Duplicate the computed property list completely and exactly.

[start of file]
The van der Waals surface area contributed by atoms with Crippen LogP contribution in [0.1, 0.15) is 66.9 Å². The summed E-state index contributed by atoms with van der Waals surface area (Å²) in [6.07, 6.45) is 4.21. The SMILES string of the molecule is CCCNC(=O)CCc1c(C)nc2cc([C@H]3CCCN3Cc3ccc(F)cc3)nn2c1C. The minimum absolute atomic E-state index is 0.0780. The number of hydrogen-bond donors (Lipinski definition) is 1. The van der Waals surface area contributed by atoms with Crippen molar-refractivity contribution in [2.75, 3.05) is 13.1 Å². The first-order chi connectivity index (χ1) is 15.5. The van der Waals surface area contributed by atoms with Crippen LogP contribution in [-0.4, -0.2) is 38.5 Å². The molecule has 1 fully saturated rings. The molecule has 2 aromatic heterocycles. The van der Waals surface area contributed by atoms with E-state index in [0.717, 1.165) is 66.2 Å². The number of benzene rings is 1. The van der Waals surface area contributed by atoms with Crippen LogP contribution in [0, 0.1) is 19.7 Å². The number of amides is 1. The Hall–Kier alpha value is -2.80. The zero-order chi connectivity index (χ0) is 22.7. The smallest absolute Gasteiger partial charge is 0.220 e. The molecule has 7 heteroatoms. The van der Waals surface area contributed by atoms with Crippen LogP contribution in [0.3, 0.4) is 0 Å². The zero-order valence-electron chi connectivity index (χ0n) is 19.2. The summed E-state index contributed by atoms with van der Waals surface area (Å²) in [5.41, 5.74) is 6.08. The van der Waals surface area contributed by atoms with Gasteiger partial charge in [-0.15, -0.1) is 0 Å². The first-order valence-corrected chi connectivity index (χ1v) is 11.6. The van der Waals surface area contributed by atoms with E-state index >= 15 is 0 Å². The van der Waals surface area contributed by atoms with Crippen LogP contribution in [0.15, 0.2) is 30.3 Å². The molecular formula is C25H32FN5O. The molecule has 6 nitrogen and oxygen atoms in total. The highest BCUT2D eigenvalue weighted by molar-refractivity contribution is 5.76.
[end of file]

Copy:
The van der Waals surface area contributed by atoms with Crippen LogP contribution in [0.1, 0.15) is 66.9 Å². The summed E-state index contributed by atoms with van der Waals surface area (Å²) in [6.07, 6.45) is 4.21. The SMILES string of the molecule is CCCNC(=O)CCc1c(C)nc2cc([C@H]3CCCN3Cc3ccc(F)cc3)nn2c1C. The minimum absolute atomic E-state index is 0.0780. The number of hydrogen-bond donors (Lipinski definition) is 1. The van der Waals surface area contributed by atoms with Crippen molar-refractivity contribution in [2.75, 3.05) is 13.1 Å². The first-order chi connectivity index (χ1) is 15.5. The van der Waals surface area contributed by atoms with Crippen LogP contribution in [-0.4, -0.2) is 38.5 Å². The molecule has 1 fully saturated rings. The molecule has 2 aromatic heterocycles. The van der Waals surface area contributed by atoms with E-state index in [0.717, 1.165) is 66.2 Å². The number of benzene rings is 1. The van der Waals surface area contributed by atoms with Crippen LogP contribution in [0, 0.1) is 19.7 Å². The number of amides is 1. The Hall–Kier alpha value is -2.80. The zero-order chi connectivity index (χ0) is 22.7. The smallest absolute Gasteiger partial charge is 0.220 e. The molecule has 7 heteroatoms. The van der Waals surface area contributed by atoms with Crippen LogP contribution in [0.3, 0.4) is 0 Å². The zero-order valence-electron chi connectivity index (χ0n) is 19.2. The summed E-state index contributed by atoms with van der Waals surface area (Å²) in [5.41, 5.74) is 6.08. The van der Waals surface area contributed by atoms with Gasteiger partial charge in [-0.15, -0.1) is 0 Å². The first-order valence-corrected chi connectivity index (χ1v) is 11.6. The van der Waals surface area contributed by atoms with E-state index >= 15 is 0 Å². The van der Waals surface area contributed by atoms with Crippen LogP contribution in [0.15, 0.2) is 30.3 Å². The molecular formula is C25H32FN5O. The molecule has 6 nitrogen and oxygen atoms in total. The highest BCUT2D eigenvalue weighted by molar-refractivity contribution is 5.76.